FOSTA Passes House, Sparking Fears of New Online Censorship

WASHINGTON, D.C.—The United States House of Representatives on Tuesday, in an overwhelming and bipartisan vote, passed a new law that online civil liberties advocates say could put free speech on the internet into a deep freeze—all in the name of a crackdown on “sex trafficking.”

By a 388-25 vote, the House gave a thumbs-up to HR 1865, the “Allow States and Victims to Fight Online Sex Trafficking Act,” which allows the government to prosecute internet platforms and sites, as well as for private individuals to sue those sites, over actions committed by users—even if the management of the platforms themselves are completely unaware that anything illegal or harmful is taking place.

The bill now goes to the U.S. Senate after 214 Republican House members and 174 Democrats gave it an “aye.”

According to the Electronic Freedom Foundation, one of the longest-standing online rights watchdog groups, the new bill will likely lead to stricter self-censorship by sites that may not be doing anything illegal, simply out of fear, while other sites may find themselves “sued out of existence.”

The site that sparked the legislation,, was accused of hosting advertisements for illegal sex trafficking operations and even child sex trafficking, but Backpage has now ended its online adult advertising program altogether. 

The new law, known as FOSTA, would extend far beyond that single site, however, affecting even straightforward news sites that include reader comment sections, according to the EFF. FOSTA effectively guts Section 230 of the Communications Decency Act, which protected online platforms from legal danger based on the actions or speech of their users—the provision that allows the internet to exist in its current form, EFF says.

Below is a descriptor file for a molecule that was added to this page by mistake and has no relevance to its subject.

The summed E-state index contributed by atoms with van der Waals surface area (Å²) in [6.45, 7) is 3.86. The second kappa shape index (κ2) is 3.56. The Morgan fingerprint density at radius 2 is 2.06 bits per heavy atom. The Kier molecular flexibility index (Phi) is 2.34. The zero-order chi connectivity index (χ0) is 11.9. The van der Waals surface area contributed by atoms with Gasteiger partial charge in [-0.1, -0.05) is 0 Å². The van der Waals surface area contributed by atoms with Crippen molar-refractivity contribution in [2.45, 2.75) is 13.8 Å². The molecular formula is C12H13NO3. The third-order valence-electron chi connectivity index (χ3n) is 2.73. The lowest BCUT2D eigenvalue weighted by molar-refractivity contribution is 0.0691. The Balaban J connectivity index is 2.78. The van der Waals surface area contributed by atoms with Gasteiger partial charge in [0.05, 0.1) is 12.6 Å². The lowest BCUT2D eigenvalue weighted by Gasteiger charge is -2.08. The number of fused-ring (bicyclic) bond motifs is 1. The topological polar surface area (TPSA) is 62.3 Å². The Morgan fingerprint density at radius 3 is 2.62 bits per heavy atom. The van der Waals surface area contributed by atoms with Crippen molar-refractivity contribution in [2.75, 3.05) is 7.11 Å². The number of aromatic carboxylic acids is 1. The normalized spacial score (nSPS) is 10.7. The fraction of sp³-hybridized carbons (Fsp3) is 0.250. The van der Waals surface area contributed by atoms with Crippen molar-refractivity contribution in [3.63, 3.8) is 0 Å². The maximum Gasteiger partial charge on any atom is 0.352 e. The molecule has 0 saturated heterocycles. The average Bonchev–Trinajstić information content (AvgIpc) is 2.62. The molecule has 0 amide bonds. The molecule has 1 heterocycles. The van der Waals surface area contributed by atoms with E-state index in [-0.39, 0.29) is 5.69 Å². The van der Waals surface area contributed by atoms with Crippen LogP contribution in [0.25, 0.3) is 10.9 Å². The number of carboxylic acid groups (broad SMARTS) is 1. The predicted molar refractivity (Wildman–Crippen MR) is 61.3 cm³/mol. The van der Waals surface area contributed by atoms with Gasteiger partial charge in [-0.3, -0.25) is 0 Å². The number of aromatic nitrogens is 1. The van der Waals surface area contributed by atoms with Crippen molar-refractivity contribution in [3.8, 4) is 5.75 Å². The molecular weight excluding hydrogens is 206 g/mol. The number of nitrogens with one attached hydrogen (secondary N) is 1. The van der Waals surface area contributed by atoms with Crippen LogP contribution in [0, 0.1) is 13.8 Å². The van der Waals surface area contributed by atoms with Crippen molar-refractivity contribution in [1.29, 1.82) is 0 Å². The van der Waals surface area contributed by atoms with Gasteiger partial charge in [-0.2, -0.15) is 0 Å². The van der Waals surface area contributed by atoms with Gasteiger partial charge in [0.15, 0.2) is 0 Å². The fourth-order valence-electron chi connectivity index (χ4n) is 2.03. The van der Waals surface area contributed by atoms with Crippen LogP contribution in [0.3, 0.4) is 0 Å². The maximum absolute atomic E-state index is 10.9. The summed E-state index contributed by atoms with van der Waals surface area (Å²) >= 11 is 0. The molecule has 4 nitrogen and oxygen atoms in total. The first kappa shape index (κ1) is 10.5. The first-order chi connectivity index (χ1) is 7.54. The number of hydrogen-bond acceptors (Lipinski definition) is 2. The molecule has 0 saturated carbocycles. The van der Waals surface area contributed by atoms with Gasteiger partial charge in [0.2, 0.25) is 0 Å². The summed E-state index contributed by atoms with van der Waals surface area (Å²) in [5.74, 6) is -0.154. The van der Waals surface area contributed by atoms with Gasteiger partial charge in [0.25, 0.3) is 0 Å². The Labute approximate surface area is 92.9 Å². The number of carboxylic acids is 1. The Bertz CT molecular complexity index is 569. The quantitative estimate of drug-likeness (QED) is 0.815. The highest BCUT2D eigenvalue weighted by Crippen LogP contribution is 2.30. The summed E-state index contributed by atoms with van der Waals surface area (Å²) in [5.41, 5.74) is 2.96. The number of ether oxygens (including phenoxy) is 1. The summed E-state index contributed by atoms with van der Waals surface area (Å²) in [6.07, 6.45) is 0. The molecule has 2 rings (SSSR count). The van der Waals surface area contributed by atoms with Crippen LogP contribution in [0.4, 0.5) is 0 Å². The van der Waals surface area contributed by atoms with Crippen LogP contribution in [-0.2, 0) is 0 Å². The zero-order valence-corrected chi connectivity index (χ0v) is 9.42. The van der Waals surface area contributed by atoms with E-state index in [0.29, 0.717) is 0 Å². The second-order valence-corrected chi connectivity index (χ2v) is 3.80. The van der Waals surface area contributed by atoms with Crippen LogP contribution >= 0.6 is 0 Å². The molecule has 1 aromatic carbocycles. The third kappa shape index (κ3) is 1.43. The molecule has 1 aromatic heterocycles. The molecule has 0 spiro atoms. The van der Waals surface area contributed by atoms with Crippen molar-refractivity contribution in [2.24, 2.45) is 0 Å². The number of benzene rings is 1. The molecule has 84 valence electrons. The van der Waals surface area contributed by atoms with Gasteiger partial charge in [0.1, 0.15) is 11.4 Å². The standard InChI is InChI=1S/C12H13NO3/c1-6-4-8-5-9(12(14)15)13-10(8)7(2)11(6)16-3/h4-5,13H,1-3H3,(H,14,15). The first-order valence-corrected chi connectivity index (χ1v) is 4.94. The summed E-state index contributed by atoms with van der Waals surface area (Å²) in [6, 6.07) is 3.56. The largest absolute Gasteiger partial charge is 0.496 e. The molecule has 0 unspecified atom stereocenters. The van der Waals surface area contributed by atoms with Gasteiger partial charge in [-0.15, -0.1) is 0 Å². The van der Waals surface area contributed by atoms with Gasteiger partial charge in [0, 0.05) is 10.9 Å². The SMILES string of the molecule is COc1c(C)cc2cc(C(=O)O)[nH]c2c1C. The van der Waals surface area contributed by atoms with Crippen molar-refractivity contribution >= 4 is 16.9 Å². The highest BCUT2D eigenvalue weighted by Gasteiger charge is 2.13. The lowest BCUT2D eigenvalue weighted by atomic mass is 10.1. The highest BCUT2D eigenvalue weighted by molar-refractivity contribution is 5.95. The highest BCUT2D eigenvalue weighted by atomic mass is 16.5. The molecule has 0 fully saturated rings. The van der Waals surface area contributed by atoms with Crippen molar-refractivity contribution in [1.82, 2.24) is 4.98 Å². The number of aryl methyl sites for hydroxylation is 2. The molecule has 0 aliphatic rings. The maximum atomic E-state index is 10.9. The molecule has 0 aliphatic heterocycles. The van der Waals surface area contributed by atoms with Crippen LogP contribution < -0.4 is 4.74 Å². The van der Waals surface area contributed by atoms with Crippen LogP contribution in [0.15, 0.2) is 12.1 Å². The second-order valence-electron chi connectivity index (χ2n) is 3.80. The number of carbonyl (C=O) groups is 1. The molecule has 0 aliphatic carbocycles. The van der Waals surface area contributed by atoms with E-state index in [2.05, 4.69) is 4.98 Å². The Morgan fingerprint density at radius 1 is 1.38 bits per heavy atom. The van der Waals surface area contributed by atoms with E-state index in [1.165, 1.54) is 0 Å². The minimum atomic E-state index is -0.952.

“The tragedy is that FOSTA isn’t needed to prosecute or sue sex traffickers. As we’ve said before, Section 230 simply isn’t broken. Right now, there is nothing preventing federal prosecution of an Internet company that knowingly aids in sex trafficking,” EFF wrote in a statement on Tuesday.

“What [the law] means in practice is that social media sites such as Snapchat and Facebook, classified ad sites such as Craigslist and Backpage, chat apps, search engines, and many other communication tools could be both criminally charged and sued in civil court—by individuals or by states—anytime anyone uses them to meet someone with whom they would eventually engage in commercial sex,” explained Associate Editor Elizabeth Nolan Brown, in a blog post Wednesday.

Even the U.S. Department of Justice, while supporting the bill, warned Congress that language in FOSTA was “too broad” and possibly unconstitutional. 

In fact, the DOJ pointed out, FOSTA as currently written—in the version passed Tuesday by the House—may make prosecuting actual sex traffickers more difficult by raising the number of elements that a prosecutor must prove at a trial in order to obtain a conviction. The new law also extends the prohibitions against sex trafficking even to such minor activities as using “a cell phone to manage local commercial sex transactions involving consenting adults.”

In addition, according to the DOJ warning, the bill makes actions taken before the bill becomes law also illegal, even if they weren’t before, raising “a serious constitutional concern.”

The U.S. Constitution prohibits Congress from passing “ex post facto” laws, meaning that acts that were previously legal can not be prosecuted as crimes after a law making them illegal takes effect. As a result, the DOJ called Section Four of the FOSTA bill clearly “unconstitutional.” 

The libertarian-leaning House Liberty Caucus also called the bill unconstitutional for violating the Tenth Amendment, which courts have ruled prohibits the government from classifying prostitution as a federal crime. Due to the bill’s broad language, it outlaws online activity not merely relating to illegal sex trafficking, but to “prostitution broadly.”

As both EFF and the Liberty Caucus pointed out, advertisements offering sex trafficking victims are already outlawed by the federal government and plenty of legal mechanisms exist for prosecuting sex traffickers, by the feds as well as at the state level. But FOSTA could affect sites and individuals not involved in illegal sex trafficking, or in any sex-commerce activities at all, making them “subject to censorship” or even prosecution.